The interviewer sitting across the table might seem perfectly chatty, but her questions are loaded with ulterior motives. While you might think you’re the answer to her hiring needs, it can be nigh on impossible to get that across—unless you’re thoroughly prepped to answer her queries. We asked three industry pros to tell us which questions job candidates tend to bungle the most, and how you can avoid every single pothole on your way to interview nirvana. Read on for their best advice.
1. “Tell me about yourself.”
This may sound like carte blanche to drag out your entire past, but it’s not. Whether your interviewer says it or not, she means, “Tell me about yourself—as it pertains to this role,” says Heidi Nicoll, Shutterstock’s marketing and creative recruiter. Aim for professional, not personal. If you’re recently out of college, it’s fine to talk about projects you helmed, extracurricular activities you spent a lot of time working on and any work experience—as long as it relates to the position you’re currently interviewing for.
Not quite sure how long to ramble on? First: Don’t ramble. Prepare some sort of chronological story that shows how your background and interests intersect with the company’s open position as well as its history and culture. “Your answer should be similar to a slightly lengthened elevator pitch, about a minute [long],” says Lisa K. McDonald, a brand strategist and career coach at Career Polish. And do be focused. “Your experience should be limited to the positions that lead you to this moment,” she adds.
2. “Where do you see yourself in five years?”
Cruise through this question by harmonizing your own interests—the ones that made you apply for this job in the first place—and relating them to the direction in which the company is heading. “They are looking for how you look to add value, grow and be a part of the organization,” McDonald advises. Whether or not you’re aiming for a traditional path of advancement (like managing others), Linda Pophal, a certified senior HR professional and founder of marketing firm Strategic Communications, urges you to emphasize your desire for personal growth. If you’re aiming to bring your interactive media skills to digital platforms, for example, or would like to have the opportunity to nurture young writers or editors, this a great place to say that.
Keep in mind that while some jobs do tend to have high turnover, particularly in lower levels and the industry as a whole sees a lot of lateral movement rather than vertical, no company wants to hire someone who knows she’s going to leave in two years. Nor does your hiring manager want you to look him in the eye and say, “Oh, I want to have your job!” Awkward. Instead, end your answer with a positive and reaffirming statement such as, “Most importantly, I want to work for an organization where I can build a career.”
3. “Tell me about a time you made a mistake.”
Don’t get nervous. “They are not trying to make you squirm,” McDonald tells us. “They are attempting to ascertain if you take risks, acknowledge failure and, most importantly, learn from mistakes.” Both Nicoll and Pophal agree: The mistake you made isn’t the important part of the question. Go through your thought process so your interviewer can see how you made each decision. Adds Nicoll, “How you describe your work is critical—the thought that went into it and who you give credit to. What did you do and what did your team do?”
To begin with, “Pick an example of something that is not a red flag, hints to inexperience or ineptitude,” McDonald cautions. “Get right to the point by starting with the mistake. Give the parameters: ‘This is what happened,’ in a non-accusatory manner. This is where, looking back, you realize where something should have been done differently. End with, ‘This is what I learned and how I incorporated it going forward.'”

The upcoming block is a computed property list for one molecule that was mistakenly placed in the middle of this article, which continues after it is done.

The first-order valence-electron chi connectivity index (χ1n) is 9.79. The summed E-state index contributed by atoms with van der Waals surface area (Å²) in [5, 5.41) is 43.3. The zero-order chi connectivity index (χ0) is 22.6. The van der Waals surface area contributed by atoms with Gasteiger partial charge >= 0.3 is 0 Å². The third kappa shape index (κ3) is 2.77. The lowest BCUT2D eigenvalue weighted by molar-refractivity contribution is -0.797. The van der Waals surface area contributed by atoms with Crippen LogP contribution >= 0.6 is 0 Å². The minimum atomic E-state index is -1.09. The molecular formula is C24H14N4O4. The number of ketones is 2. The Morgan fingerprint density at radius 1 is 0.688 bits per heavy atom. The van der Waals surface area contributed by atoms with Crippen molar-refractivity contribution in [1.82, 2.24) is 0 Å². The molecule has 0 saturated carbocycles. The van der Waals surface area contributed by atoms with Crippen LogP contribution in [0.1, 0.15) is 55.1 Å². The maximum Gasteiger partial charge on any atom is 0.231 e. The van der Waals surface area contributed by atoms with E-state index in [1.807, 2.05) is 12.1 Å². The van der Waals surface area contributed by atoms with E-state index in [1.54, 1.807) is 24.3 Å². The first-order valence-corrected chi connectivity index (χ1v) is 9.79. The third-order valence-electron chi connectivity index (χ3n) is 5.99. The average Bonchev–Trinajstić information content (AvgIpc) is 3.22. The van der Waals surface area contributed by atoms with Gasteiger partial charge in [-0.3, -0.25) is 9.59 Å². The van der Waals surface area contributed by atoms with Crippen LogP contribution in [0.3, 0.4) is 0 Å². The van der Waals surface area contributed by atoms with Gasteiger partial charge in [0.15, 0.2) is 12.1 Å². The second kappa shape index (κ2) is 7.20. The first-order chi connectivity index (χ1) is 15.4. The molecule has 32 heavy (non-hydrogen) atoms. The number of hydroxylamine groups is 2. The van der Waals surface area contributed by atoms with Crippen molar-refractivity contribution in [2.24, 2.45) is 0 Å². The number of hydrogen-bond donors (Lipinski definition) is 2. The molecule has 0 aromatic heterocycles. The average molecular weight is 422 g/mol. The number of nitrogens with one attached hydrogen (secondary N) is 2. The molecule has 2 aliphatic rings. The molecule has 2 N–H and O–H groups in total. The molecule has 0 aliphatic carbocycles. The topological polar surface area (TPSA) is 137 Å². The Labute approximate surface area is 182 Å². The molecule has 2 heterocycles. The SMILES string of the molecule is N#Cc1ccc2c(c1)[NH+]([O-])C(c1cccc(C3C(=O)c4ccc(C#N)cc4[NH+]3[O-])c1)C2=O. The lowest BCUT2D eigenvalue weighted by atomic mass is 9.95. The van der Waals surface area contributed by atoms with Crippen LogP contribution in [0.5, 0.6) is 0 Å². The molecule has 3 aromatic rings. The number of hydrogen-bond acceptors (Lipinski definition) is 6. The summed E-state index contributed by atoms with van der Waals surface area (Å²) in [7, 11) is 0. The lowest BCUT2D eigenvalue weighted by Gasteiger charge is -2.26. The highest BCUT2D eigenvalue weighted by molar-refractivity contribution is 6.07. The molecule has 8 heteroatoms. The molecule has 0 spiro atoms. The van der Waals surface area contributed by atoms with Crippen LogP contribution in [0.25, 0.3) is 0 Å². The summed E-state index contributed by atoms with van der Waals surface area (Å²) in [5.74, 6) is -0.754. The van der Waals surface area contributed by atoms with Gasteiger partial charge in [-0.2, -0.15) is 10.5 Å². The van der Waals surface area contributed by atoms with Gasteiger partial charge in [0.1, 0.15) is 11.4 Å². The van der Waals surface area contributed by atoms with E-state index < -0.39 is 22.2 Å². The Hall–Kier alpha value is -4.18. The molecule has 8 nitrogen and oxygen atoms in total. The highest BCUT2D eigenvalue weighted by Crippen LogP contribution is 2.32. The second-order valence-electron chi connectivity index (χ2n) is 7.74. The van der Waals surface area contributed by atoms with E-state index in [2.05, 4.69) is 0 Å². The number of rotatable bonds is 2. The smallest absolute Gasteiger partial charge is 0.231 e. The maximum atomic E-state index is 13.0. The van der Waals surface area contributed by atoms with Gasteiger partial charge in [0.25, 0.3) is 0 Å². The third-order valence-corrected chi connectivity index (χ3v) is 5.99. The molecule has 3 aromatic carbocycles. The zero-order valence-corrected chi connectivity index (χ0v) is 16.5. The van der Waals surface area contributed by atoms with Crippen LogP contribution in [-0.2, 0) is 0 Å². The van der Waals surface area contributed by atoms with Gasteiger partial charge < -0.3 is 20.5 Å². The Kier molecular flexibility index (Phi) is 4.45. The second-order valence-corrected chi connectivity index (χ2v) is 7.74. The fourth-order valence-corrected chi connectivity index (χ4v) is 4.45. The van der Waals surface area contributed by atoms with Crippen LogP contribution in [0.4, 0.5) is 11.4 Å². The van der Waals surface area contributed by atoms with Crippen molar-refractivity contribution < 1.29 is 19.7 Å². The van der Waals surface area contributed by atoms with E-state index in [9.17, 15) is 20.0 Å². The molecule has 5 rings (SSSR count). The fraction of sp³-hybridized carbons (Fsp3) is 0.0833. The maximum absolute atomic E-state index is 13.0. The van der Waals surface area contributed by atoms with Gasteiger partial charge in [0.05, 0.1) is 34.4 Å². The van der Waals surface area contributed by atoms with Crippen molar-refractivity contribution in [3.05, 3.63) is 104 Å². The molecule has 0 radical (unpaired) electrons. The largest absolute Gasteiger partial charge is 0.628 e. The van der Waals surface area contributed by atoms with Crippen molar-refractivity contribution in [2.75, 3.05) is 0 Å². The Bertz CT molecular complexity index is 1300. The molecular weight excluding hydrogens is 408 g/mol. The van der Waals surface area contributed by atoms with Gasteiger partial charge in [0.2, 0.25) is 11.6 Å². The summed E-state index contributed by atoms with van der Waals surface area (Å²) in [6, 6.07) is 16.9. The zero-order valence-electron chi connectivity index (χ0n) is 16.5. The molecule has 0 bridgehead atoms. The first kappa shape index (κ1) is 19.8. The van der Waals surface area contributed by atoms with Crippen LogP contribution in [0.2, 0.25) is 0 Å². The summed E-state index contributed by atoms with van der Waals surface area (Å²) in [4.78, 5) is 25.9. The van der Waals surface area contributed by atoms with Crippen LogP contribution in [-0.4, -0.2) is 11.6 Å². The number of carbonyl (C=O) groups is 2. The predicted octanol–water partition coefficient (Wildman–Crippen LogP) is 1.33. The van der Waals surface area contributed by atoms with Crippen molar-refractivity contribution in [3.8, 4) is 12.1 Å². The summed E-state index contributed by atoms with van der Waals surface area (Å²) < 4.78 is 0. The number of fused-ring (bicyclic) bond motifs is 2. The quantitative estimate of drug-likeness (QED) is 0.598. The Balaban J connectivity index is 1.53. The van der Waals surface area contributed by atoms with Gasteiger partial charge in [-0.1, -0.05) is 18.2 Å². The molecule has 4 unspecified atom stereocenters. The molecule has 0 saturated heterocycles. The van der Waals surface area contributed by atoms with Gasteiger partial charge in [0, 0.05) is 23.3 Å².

4. “What’s your dream job?”
This question is all about fit, Pophal says. If the job you describe here doesn’t bear any resemblance to the gig you’re interviewing for—or to any potential career arcs available within the company —you’re not going to make a good impression. Not sure what your dream job is exactly? That’s normal, and even if you do know, it may change as your career evolves, McDonald says. To handle the flux, focus on your ideal environment rather than a list of responsibilities you might want to tackle. “The best way to address this question is to focus on the qualities of a position, company and skills,” adds McDonald. “Emphasize that it is not a job title, but rather being in an environment that allows you to continue to increase your skills, take on opportunities and provide value to both your organization and its clients.”
Bottom line: “Keep it focused on the prize you’re after that day,” Nicoll says. “If you’ve done your research and it makes sense to, maybe you can say the next job in line above that. But don’t say you want to run the department you’re interested in joining. Be realistic about it.”
5. “Why are you the best person for the job?”
Now is not the time to sidle away from the spotlight. “You have a moment to tell someone what sets you apart. Don’t shy away or be humble,” Nicoll urges. “Brag when the opportunity is presented to you.”
How do you do that, exactly? Pull out your biggest accomplishments. “Have three to five solid reasons ready that are in line with what is most important to them,” McDonald shares. “Go beyond simply stating your strengths by demonstrating your value. This means providing accomplishments tied to each strength (innovative thinking = new product line = more revenues). This is a great time to emphasize any unique combination of skills. For example: If you work in a highly technical role that normally does not allow for training or communication with stakeholders, but you have been recognized for developing and facilitating training.”
Remember, as Nicoll says, “Nobody else is going to sell this except you.”